How to Be a Peacemaker

How to Be a Peacemaker

In a world that’s hungry for peace, we must choose to work through conflict in our personal relationships.
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Go Directly to the Person

Often we choose to go to a third party and talk about the issue first. It’s what I call third-party politics. We have been offended, and we want affirmation, help, and even a pat on the back, so we go to someone we think will have our back. But when we do this, amassing a group of people who are on our side, we’ve just created division in the church, and that’s not what we want. Rather than make peace, we’ve just expanded the conflict. I encourage you to make this promise to yourself: I am not going to have a conversation about somebody that I'm not going to have with that person. If I have an issue with somebody, I'm going to go to that person and talk.

When you talk with the person, use “I” statements like “I noticed” and “I felt.” Be sure to let the other person know why this is important to you, how you feel, and what you’d like to happen as you move forward. The clearer you can be, the better.

When Someone Confronts You

When someone approaches you with an issue, it’s important to listen with empathy and not get defensive. We often get defensive right away and fail to hear anything else that’s said. But the truth is that something you did unknowingly offended somebody, so stop and say you’re sorry for offending the person. Embrace the fact that you will offend people unknowingly from time to time, and that’s okay if we’re willing to work through it and learn from it. After you apologize for hurting or offending the person, say, “Help me understand.” Then do what’s necessary to remedy the situation.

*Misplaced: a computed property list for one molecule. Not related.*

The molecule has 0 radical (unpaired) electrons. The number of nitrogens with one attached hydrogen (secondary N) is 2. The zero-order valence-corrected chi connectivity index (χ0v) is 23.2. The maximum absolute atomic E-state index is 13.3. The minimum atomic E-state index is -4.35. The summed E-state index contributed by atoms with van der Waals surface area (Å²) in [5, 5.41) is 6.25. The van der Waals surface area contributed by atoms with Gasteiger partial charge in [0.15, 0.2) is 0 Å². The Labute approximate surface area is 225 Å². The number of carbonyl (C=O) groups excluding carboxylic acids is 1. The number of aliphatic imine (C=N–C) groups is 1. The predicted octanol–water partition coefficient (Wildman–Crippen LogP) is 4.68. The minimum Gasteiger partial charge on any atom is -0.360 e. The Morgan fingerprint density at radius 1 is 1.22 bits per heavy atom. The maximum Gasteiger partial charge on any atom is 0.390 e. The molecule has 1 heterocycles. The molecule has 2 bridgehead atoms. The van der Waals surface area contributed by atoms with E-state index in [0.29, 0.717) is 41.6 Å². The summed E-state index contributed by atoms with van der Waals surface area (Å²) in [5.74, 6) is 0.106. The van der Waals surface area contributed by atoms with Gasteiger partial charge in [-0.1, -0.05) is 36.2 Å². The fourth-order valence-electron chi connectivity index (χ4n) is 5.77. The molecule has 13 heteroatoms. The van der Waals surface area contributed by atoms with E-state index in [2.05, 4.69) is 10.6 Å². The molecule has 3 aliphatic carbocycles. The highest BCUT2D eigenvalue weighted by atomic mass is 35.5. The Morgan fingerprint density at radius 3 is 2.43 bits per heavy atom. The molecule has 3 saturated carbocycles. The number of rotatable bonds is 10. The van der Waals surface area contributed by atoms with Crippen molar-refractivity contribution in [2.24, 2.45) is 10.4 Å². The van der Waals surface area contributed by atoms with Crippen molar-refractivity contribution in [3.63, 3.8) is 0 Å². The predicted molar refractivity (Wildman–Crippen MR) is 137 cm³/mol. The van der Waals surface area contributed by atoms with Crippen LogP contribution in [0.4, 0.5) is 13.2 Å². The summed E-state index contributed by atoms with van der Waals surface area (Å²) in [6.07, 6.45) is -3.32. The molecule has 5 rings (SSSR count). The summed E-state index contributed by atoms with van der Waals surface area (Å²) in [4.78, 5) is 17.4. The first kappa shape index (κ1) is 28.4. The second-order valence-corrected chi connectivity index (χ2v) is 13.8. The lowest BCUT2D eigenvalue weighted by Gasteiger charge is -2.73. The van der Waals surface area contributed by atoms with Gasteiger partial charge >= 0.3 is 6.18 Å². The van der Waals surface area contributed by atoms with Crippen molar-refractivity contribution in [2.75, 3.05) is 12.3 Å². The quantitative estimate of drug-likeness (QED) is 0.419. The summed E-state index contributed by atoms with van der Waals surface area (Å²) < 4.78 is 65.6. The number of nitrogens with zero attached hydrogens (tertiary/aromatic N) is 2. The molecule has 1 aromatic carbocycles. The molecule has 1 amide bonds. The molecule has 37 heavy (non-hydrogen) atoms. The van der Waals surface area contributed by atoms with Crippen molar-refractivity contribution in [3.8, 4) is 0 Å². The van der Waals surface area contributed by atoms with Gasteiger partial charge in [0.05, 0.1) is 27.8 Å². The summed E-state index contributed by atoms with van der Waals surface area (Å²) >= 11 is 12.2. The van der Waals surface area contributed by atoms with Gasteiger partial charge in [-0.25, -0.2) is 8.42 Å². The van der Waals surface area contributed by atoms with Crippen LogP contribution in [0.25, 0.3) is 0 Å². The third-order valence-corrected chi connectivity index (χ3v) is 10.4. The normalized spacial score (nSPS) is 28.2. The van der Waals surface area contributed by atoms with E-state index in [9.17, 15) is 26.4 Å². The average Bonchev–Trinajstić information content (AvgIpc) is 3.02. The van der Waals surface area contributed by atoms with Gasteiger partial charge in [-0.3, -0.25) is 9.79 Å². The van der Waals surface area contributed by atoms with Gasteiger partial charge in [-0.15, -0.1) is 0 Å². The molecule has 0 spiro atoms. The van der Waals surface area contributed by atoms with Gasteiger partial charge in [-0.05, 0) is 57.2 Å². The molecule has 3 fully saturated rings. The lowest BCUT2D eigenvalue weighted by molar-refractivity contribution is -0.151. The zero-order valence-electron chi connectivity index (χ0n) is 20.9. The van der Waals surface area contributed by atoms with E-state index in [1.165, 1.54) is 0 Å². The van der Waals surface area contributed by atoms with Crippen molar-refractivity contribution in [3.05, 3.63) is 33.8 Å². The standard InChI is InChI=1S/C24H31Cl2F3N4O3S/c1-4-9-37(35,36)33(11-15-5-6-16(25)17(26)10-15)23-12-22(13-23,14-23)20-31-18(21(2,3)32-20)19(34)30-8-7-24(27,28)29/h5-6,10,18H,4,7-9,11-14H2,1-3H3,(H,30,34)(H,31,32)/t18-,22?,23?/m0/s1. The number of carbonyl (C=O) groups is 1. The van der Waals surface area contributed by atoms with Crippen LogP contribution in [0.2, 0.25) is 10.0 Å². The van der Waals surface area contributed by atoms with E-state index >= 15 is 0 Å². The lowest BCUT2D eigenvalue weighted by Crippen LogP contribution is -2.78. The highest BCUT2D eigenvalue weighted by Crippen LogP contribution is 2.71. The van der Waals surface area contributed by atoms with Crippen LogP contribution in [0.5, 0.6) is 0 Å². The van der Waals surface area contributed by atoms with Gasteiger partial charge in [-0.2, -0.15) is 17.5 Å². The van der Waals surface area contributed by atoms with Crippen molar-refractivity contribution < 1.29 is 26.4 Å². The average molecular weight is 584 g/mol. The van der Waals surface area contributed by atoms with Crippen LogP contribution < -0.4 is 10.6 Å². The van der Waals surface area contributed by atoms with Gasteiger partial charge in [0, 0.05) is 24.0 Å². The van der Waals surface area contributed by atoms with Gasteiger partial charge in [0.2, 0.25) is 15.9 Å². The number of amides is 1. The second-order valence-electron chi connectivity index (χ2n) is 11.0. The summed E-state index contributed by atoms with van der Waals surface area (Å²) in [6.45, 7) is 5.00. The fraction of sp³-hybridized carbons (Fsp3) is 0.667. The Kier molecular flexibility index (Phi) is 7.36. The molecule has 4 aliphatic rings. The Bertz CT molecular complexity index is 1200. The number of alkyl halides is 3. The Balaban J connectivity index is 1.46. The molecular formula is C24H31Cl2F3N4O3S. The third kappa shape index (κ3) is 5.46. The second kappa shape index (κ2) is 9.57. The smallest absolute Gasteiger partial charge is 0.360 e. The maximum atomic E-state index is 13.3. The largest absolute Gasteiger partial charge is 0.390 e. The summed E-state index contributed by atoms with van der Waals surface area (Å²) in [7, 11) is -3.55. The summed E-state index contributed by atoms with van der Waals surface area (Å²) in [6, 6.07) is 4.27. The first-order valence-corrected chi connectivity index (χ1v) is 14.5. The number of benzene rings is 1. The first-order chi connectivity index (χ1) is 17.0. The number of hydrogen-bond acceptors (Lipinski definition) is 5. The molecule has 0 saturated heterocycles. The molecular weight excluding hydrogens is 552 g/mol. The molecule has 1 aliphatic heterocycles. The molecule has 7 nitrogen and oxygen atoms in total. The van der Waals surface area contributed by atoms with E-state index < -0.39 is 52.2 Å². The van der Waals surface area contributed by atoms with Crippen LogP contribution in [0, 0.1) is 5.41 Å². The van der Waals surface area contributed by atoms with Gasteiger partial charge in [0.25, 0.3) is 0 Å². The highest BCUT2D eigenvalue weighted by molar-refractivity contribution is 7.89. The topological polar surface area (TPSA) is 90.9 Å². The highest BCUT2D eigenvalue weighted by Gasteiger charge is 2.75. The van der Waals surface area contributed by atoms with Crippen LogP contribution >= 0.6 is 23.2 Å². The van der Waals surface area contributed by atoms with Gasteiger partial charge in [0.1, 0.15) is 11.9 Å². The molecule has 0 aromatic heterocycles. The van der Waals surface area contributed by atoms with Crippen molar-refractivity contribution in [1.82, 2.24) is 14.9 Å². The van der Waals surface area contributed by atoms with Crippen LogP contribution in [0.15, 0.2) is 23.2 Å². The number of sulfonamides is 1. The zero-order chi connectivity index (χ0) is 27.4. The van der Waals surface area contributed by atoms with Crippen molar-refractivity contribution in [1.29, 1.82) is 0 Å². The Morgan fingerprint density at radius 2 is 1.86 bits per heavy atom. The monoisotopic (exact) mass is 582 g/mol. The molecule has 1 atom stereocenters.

Healthy conflict leads to mutual growth and stronger relationships. Jesus invites us into peacemaking, which is challenging—so challenging that many don’t want to engage it. But we can choose differently. Jesus is with us as we step into conflict, and he will never leave us or forsake us. He is creating a new way of relating to one another, and it requires a lot of grace. But we each can choose to go in this new direction. Peacemaking is not for the faint of heart. It's for those who have the courage to step into the opportunities that Jesus makes available.

—Rich Gorman and his wife, Dori, co-pastor NewStory Church in the Edgewater neighborhood of Chicago. This article was adapted from one of Rich’s sermons.


  1. Which is your tendency: jump into confrontation too quickly, or go to a third-party person?
  2. Who in your life could serve as a safe person? Why?
  3. How do you react when someone confronts you? What might you do differently in the future?

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